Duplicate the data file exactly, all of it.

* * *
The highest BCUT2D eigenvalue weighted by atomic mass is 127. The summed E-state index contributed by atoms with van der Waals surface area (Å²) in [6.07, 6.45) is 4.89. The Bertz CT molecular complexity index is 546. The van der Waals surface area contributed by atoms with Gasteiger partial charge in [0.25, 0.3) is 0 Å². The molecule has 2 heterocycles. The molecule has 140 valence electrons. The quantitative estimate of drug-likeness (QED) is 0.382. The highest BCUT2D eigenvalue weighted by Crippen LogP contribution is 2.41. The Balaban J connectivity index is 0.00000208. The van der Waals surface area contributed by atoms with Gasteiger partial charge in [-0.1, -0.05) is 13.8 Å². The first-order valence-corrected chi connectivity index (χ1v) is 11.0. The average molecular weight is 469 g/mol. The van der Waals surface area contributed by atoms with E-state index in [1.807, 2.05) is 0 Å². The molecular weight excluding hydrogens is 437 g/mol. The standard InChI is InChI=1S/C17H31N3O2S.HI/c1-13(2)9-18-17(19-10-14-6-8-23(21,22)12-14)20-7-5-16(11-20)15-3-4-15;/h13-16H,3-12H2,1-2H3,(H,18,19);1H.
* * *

The highest BCUT2D eigenvalue weighted by atomic mass is 127. The summed E-state index contributed by atoms with van der Waals surface area (Å²) in [6.07, 6.45) is 4.89. The Bertz CT molecular complexity index is 546. The van der Waals surface area contributed by atoms with Gasteiger partial charge in [0.25, 0.3) is 0 Å². The molecule has 2 heterocycles. The molecule has 140 valence electrons. The quantitative estimate of drug-likeness (QED) is 0.382. The highest BCUT2D eigenvalue weighted by Crippen LogP contribution is 2.41. The Balaban J connectivity index is 0.00000208. The van der Waals surface area contributed by atoms with Gasteiger partial charge in [-0.1, -0.05) is 13.8 Å². The first-order valence-corrected chi connectivity index (χ1v) is 11.0. The average molecular weight is 469 g/mol. The van der Waals surface area contributed by atoms with E-state index in [1.807, 2.05) is 0 Å². The molecular weight excluding hydrogens is 437 g/mol. The standard InChI is InChI=1S/C17H31N3O2S.HI/c1-13(2)9-18-17(19-10-14-6-8-23(21,22)12-14)20-7-5-16(11-20)15-3-4-15;/h13-16H,3-12H2,1-2H3,(H,18,19);1H.